This Club has always taken a dim view of the destruction of wild life for any reason and I have reason to believe that the Bushcraft Association or a member thereof is about to bring forth a publication on similar lines of a certain “interstate” handbook, and no doubt containing the diagrams of log-fall traps and snares as emplified by the nefarious pamphlets distributed willy-nilly to children a short time ago, and in respect of which this Club and other preservation-conscious and humane bodies voiced a strong protest. I was disturbed that the official bushwalking movement has been linked with this latter book and that the uninformed reader thereof may have gained the unfortunate impression that many of the suggestions therein are in common practice amongst bushwalkers in this State. The publicity given the matter in the “Sydney, Morning Herald” was not to our advantage. The deep-thinking and responsible walkers who, by their noble efforts in the past, have elevated the movement to its present position where it is respected by Government Departments (a no mean task) will find their endeavours undone by any such publication which associated itself with the Federation, particularly without its approval. How futile and ludicrous it would be for the Federation to report a breach of the relevant Acts while permitting an affiliated body to publish the means of the destruction of the animals, birds or plants protected by such Act. With this in mind, at the October meeting of the Federation I moved “That this Council disapproves any reference to or any remarks purporting association with the N.S.W. Federation of Bushwalking Clubs or Bushwalking Movement in general in any publication which advocates the destruction of flora and fauna as a means of self-preservation”. The more recently formed Clubs, naturally including the Bushcraft Association, opposed that motion on the grounds that some bushwalker may become overdue and this knowledge may be useful and that they might welcome wild duck (caught-on-the-hook of course) in their otherwise meagre ration. However, we have found that properly equipped and organised, parties have never had the necessity to live off the land and do not require the calling out of the S.& R. Section, the police and innumerable civilians, as on a recent occasion. The proposed Advice and Information Panel may be of great help to these clubs. The Motion was lost by a small margin so now we are faced with the problem created by Clubs which on affiliation with the Federation expressed themselves as conservationalists, but who apparently do not realise the meaning of the word nor are conscious of the fact that they subscribe to certain objects drawn up by solid responsible walkers on inauguration of the Federation.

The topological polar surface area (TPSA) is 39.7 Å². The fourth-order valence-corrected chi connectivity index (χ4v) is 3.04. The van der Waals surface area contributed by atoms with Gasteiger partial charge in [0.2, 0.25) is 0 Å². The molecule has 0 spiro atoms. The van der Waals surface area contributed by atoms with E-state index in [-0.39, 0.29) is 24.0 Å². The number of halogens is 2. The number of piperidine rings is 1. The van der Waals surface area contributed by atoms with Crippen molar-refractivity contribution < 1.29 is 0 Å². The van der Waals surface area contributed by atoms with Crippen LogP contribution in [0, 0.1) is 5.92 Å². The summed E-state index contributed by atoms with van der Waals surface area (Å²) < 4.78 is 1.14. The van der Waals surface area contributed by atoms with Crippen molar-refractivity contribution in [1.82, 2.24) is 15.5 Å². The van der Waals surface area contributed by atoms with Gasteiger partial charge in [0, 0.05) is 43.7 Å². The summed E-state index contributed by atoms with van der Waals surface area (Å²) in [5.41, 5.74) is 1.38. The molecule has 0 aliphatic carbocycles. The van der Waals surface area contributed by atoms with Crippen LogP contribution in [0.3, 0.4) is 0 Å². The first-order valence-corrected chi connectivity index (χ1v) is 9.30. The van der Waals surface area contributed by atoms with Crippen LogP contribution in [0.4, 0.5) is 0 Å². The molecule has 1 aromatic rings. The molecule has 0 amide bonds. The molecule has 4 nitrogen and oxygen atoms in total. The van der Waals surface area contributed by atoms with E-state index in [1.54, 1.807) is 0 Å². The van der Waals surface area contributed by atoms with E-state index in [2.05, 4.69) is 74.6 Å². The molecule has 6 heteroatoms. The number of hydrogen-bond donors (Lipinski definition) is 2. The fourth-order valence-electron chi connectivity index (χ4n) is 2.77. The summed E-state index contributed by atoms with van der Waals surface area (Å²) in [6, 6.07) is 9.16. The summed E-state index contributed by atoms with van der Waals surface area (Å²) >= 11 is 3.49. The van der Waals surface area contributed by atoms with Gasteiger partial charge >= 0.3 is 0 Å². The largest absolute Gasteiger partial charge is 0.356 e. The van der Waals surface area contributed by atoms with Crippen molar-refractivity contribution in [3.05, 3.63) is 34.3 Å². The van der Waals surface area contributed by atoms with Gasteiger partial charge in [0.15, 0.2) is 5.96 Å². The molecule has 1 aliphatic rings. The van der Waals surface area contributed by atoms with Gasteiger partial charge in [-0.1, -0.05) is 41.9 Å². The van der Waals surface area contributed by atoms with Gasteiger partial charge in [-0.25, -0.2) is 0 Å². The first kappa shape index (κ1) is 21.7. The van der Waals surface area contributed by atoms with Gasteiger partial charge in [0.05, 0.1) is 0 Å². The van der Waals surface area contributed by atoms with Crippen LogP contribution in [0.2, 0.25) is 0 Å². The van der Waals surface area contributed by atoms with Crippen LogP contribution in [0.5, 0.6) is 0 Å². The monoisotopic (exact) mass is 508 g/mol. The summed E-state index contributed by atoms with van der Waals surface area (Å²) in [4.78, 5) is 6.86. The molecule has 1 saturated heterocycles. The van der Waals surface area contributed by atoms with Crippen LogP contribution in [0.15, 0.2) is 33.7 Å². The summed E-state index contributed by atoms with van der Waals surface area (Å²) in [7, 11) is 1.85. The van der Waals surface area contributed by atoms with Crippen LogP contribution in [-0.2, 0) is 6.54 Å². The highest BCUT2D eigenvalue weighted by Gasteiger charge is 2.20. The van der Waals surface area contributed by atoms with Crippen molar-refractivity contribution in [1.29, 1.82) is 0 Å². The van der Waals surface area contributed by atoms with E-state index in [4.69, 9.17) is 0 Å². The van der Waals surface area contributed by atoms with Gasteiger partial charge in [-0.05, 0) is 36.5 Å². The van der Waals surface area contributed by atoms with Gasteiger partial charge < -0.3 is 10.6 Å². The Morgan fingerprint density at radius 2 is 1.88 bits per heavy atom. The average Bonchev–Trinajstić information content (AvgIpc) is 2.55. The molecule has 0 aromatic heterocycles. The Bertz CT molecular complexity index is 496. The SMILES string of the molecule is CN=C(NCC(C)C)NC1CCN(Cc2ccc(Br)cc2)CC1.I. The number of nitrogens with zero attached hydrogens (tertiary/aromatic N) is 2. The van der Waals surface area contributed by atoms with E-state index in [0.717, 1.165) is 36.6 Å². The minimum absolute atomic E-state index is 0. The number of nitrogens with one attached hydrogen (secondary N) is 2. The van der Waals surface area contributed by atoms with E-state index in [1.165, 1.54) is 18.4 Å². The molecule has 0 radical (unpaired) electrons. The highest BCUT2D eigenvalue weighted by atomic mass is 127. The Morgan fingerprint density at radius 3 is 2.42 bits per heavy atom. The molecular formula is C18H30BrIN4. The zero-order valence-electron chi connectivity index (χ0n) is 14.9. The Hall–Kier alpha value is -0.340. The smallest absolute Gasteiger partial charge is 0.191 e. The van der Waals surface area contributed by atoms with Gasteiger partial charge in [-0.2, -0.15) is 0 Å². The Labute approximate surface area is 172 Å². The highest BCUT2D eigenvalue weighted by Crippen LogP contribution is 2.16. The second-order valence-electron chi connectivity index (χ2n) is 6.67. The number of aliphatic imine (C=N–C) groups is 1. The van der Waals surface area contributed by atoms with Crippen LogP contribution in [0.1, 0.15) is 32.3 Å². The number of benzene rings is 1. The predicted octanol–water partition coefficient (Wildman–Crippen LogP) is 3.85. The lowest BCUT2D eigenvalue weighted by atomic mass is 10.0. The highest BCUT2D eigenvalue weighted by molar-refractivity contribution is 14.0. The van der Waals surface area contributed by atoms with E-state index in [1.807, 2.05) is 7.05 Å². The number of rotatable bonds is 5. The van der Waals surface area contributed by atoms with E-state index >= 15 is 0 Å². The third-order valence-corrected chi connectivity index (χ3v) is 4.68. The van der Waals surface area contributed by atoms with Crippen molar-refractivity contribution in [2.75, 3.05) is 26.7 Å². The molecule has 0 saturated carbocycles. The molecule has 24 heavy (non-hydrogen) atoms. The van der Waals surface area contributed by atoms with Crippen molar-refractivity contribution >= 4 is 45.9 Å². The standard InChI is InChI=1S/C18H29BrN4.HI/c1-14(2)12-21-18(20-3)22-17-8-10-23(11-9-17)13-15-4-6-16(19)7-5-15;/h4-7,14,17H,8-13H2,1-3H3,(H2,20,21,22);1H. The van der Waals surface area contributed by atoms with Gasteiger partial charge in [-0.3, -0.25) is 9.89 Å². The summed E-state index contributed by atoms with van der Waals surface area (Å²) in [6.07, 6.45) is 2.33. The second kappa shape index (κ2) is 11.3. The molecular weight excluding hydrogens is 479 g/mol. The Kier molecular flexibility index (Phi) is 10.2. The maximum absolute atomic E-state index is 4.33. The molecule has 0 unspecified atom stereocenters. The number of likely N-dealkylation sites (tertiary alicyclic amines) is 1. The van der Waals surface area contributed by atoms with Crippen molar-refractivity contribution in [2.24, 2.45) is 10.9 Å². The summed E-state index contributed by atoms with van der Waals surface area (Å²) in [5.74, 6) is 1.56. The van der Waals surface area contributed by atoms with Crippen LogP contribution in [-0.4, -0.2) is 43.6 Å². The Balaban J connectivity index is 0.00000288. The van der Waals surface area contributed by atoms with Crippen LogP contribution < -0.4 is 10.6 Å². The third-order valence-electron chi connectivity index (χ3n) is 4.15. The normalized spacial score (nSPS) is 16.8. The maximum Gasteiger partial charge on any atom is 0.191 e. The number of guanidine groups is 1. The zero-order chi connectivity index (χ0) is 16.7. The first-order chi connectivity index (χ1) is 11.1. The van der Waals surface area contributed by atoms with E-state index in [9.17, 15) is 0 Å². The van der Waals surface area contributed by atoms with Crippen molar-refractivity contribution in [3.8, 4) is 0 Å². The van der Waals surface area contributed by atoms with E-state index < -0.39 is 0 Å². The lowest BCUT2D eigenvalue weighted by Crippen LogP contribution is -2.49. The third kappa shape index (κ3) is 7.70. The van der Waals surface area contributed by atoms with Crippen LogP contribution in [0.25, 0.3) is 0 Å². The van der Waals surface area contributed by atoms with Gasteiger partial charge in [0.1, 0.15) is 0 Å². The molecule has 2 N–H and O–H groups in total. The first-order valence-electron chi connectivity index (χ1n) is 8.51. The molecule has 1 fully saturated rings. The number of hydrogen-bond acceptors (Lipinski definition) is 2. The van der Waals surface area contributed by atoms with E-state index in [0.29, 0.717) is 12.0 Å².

To make amends the Bushcraft Association moved that the Federation write to the Minister for Conservation pointing out the large number of rabbits on the Cox River and the growth of nettles on the banks thereof, and requesting the Government take steps to eradicate both. They complained that they had been stung, and that the rabbits were instrumental in the carriage of the nettle seed. Opinion was offered that rabbits did not eat nettles - only the Bushcraft Association members did. However, we do not anticipate the Government will see fit to send working parties with scythes to clear the track of nettles, and the Cox Valley (from Hartly to Burragorang) of the rabbit. In any case I can only presume the Association was being facetious as such an approach to a Government Department would hold up the Federation to ridicule when millions of fertile rural areas are crying out for aid to combat the rabbit pest. The Bushcraft Association also thinks rifles should be carried ad lib to clear the Cox of the bunny, and despite its subscription to the Federation's objects, cannot see any harm in bushwalkers carrying rifles and firing bullets in all directions in our previously peaceful bash. Despite the Federation's recent approach to the Premier's Department at the instigation of this Club to amend the Firearms Act to control the use of rifles, this motion was carried. Apparently delegates' memories, were short. Our delegates voted against it.